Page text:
Rice or baguette and something green, like steamed spinach or fine French peas for sides.
For the appetizer, I'd prefer something rich with a "dark" taste. The main feels light and bright in spite of the cream, so with a rich appetizer and desert you get an ABA pattern. Maybe a birds' liver mousse (made tonight, ready tomorrow), some mushroom crostini, or just some very good smoked wild salmon on rye bread.
posted by mumimor at 9:35 AM on February 13 [1 favorite]


For group cooking, I like things with a group assembly step where each person can learn how to do it and create a version with their own taste/choices. Spring rolls and homemade sushi rolls (we do vegetarian, but you can buy sushi grade fish too) are our favorites!

I also like very complex dishes with multiple components that take hours, like this ramen!
posted by amaire at 10:00 AM on February 13


We usually do cheese fondue for special occasions--it's easy and lends itself to allowing for some variety, as you can include vegetables along with bread and potatoes. Or consider chocolate fondue as a fun dessert.
posted by carrienation at 10:06 AM on February 13 [3 favorites]


I think I'm doing thin pancakes (with lemon and sugar). Everyone is home tomorrow night, and its been awhile since we had them
posted by Ftsqg at 10:10 AM on February 13


Cassoulet is wonderful for cold wet weather. It would be lovely with some fresh bread (maybe your 13-year-old is old enough to choose and make a bread recipe), a fancy salad, and maybe a fresh apple pie for dessert.
posted by amtho at 10:27 AM on February 13


I'm making vegan stuffed shells, which my six-year-old loves to help make. They're not exactly a showstopper but they're enough work that we don't do them very often, and they're cozy and tasty (we use a homemade tofu ricotta that even my very picky kids can't tell apart from regular ricotta).
posted by SeedStitch at 10:35 AM on February 13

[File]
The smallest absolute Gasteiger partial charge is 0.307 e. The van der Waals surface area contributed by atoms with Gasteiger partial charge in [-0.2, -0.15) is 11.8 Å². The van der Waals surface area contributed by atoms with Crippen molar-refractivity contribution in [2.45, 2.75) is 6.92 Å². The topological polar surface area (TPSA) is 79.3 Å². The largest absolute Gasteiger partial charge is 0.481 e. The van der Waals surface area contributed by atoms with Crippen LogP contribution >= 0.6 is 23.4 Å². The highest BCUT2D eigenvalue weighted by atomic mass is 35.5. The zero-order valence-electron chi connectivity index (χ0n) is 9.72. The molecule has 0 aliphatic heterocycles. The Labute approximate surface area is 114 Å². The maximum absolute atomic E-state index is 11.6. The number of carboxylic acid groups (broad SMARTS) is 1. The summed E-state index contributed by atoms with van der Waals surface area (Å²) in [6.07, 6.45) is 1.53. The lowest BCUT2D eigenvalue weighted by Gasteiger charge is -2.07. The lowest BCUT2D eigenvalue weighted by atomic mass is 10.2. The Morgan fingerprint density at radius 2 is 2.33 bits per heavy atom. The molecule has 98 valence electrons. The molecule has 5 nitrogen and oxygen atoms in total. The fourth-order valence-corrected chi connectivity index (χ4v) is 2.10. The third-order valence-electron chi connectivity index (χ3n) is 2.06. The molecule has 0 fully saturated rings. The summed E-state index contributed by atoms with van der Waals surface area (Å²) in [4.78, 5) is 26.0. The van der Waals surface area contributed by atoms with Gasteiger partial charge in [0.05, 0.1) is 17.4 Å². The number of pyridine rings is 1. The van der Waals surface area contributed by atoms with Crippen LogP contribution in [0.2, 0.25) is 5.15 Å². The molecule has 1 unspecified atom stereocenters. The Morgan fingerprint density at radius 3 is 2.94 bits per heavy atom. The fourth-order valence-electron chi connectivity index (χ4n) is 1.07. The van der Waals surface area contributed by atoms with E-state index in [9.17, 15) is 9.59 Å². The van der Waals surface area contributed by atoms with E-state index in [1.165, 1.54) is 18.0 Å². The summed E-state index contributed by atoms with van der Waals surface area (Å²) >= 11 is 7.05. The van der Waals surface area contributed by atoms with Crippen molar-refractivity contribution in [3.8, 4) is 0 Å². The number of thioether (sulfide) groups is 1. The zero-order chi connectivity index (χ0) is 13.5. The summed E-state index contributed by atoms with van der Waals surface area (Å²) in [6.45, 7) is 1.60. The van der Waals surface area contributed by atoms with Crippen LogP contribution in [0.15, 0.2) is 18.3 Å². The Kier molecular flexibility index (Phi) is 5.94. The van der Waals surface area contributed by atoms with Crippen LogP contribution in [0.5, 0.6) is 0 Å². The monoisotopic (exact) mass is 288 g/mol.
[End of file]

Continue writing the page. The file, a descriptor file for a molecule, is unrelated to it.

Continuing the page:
I love old-school French bistro classics for special occasions. Duck confit, Beef Bourguignon, etc. Confit is a fun skill to have in your back pocket (and one of the components of cassoulet). Beef bourguignon is more of a chop everything, sear the meat, and put it in a pot sort of thing. Osso bucco (braised veal shank) is another good one if you do not have ethical issues with veal. I serve it with a faux-risotto-Milanese: orzo in saffron cream. Memail me if you want any recipes for the above :)
posted by unstrungharp at 2:46 PM on February 13


Super simple but a favorite: cook and serve chocolate pudding (whole fat milk is an extra luxury but necessary) served hot, the the top skim just starting to set and then topped with really good vanilla ice cream. Don't use instant pudding - hot pudding and cold ice cream is the best.
posted by metahawk at 9:13 PM on February 13


Some sort of red wine pasta! It’s festively purple. I usually do this with a ham steak for the meat. (Pink) Sometimes with a red soup, either roasted red pepper or tomato. Sometimes with a salad that includes raspberries or strawberries. Have done variations of this pink, purple, red theme for the past 4 years.
posted by MadMadam at 8:37 AM on February 14


So many great answers-we used a couple of them and I’ve bookmarked some others for later (the Lebanese chicken might happen this weekend). We ended up making beef Wellington-sous vide the steak the night before and make the duxelles, so assembly And finishing was doable on a work night. Roast potatoes and a great salad with beets and feta. Was going to do green beans almandine but forgot to get beans-we had plenty of food. Daughter made double chocolate pudding. Everything was a hit-perfect celebratory meal!! And so many leftovers. Thanks everyone!
posted by purenitrous at 7:09 AM on February 15 [1 favorite]